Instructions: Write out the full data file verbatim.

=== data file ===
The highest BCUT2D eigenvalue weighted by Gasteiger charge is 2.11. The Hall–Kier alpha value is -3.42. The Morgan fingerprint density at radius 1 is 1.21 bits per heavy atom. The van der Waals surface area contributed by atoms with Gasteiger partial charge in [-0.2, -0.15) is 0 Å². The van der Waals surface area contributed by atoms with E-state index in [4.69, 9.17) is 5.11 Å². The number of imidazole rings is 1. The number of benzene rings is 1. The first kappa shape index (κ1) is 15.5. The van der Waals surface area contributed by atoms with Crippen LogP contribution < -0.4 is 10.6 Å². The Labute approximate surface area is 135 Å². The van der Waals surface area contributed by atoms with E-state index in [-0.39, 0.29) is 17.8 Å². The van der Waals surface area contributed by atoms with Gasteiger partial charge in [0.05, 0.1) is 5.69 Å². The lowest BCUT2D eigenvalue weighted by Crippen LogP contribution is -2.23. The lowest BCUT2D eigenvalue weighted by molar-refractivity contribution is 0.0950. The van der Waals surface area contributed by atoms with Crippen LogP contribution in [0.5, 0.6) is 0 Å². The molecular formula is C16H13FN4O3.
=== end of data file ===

The highest BCUT2D eigenvalue weighted by Gasteiger charge is 2.11. The Hall–Kier alpha value is -3.42. The Morgan fingerprint density at radius 1 is 1.21 bits per heavy atom. The van der Waals surface area contributed by atoms with Gasteiger partial charge in [-0.2, -0.15) is 0 Å². The van der Waals surface area contributed by atoms with E-state index in [4.69, 9.17) is 5.11 Å². The number of imidazole rings is 1. The number of benzene rings is 1. The first kappa shape index (κ1) is 15.5. The van der Waals surface area contributed by atoms with Crippen LogP contribution < -0.4 is 10.6 Å². The Labute approximate surface area is 135 Å². The van der Waals surface area contributed by atoms with E-state index in [-0.39, 0.29) is 17.8 Å². The van der Waals surface area contributed by atoms with Gasteiger partial charge in [0.05, 0.1) is 5.69 Å². The lowest BCUT2D eigenvalue weighted by Crippen LogP contribution is -2.23. The lowest BCUT2D eigenvalue weighted by molar-refractivity contribution is 0.0950. The van der Waals surface area contributed by atoms with Crippen LogP contribution in [0.5, 0.6) is 0 Å². The molecular formula is C16H13FN4O3.